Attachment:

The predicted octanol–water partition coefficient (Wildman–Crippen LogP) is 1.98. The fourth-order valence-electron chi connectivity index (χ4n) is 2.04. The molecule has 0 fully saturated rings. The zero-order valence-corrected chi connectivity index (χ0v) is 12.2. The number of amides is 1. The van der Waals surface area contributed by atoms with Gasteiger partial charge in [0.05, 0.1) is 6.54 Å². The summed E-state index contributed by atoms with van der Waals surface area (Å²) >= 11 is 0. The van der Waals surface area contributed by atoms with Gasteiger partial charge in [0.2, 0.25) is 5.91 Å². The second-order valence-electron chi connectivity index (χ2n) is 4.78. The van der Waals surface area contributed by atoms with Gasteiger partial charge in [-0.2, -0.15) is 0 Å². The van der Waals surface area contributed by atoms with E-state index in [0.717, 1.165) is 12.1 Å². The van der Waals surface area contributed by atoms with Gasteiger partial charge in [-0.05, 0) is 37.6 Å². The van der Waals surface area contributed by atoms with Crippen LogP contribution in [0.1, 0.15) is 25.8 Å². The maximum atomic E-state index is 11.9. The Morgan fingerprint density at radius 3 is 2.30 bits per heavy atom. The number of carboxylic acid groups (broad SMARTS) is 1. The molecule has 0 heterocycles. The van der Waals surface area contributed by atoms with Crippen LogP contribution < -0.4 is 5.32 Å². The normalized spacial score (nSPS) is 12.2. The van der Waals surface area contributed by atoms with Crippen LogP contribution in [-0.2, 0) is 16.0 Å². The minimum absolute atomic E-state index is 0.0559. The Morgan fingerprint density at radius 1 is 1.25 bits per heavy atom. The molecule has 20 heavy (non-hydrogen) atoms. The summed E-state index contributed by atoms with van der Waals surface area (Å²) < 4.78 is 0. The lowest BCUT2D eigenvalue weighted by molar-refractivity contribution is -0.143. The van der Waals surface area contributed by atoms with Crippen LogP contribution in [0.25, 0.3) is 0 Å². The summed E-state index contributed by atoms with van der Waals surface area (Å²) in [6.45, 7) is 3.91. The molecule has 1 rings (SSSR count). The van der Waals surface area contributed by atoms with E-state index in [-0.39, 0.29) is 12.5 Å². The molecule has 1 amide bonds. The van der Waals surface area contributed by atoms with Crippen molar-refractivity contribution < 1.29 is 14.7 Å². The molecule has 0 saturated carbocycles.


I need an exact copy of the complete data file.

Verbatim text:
The predicted octanol–water partition coefficient (Wildman–Crippen LogP) is 1.98. The fourth-order valence-electron chi connectivity index (χ4n) is 2.04. The molecule has 0 fully saturated rings. The zero-order valence-corrected chi connectivity index (χ0v) is 12.2. The number of amides is 1. The van der Waals surface area contributed by atoms with Gasteiger partial charge in [0.05, 0.1) is 6.54 Å². The summed E-state index contributed by atoms with van der Waals surface area (Å²) >= 11 is 0. The van der Waals surface area contributed by atoms with Gasteiger partial charge in [0.2, 0.25) is 5.91 Å². The second-order valence-electron chi connectivity index (χ2n) is 4.78. The van der Waals surface area contributed by atoms with Gasteiger partial charge in [-0.2, -0.15) is 0 Å². The van der Waals surface area contributed by atoms with E-state index in [0.717, 1.165) is 12.1 Å². The van der Waals surface area contributed by atoms with Gasteiger partial charge in [-0.05, 0) is 37.6 Å². The van der Waals surface area contributed by atoms with Crippen LogP contribution in [0.1, 0.15) is 25.8 Å². The maximum atomic E-state index is 11.9. The Morgan fingerprint density at radius 3 is 2.30 bits per heavy atom. The number of carboxylic acid groups (broad SMARTS) is 1. The molecule has 0 heterocycles. The van der Waals surface area contributed by atoms with Crippen LogP contribution < -0.4 is 5.32 Å². The normalized spacial score (nSPS) is 12.2. The van der Waals surface area contributed by atoms with Crippen LogP contribution in [-0.2, 0) is 16.0 Å². The minimum absolute atomic E-state index is 0.0559. The Morgan fingerprint density at radius 1 is 1.25 bits per heavy atom. The molecule has 20 heavy (non-hydrogen) atoms. The summed E-state index contributed by atoms with van der Waals surface area (Å²) < 4.78 is 0. The lowest BCUT2D eigenvalue weighted by molar-refractivity contribution is -0.143. The van der Waals surface area contributed by atoms with Crippen LogP contribution in [0.25, 0.3) is 0 Å². The summed E-state index contributed by atoms with van der Waals surface area (Å²) in [6.45, 7) is 3.91. The molecule has 1 rings (SSSR count). The van der Waals surface area contributed by atoms with E-state index in [-0.39, 0.29) is 12.5 Å². The molecule has 1 amide bonds. The van der Waals surface area contributed by atoms with Crippen molar-refractivity contribution < 1.29 is 14.7 Å². The molecule has 0 saturated carbocycles.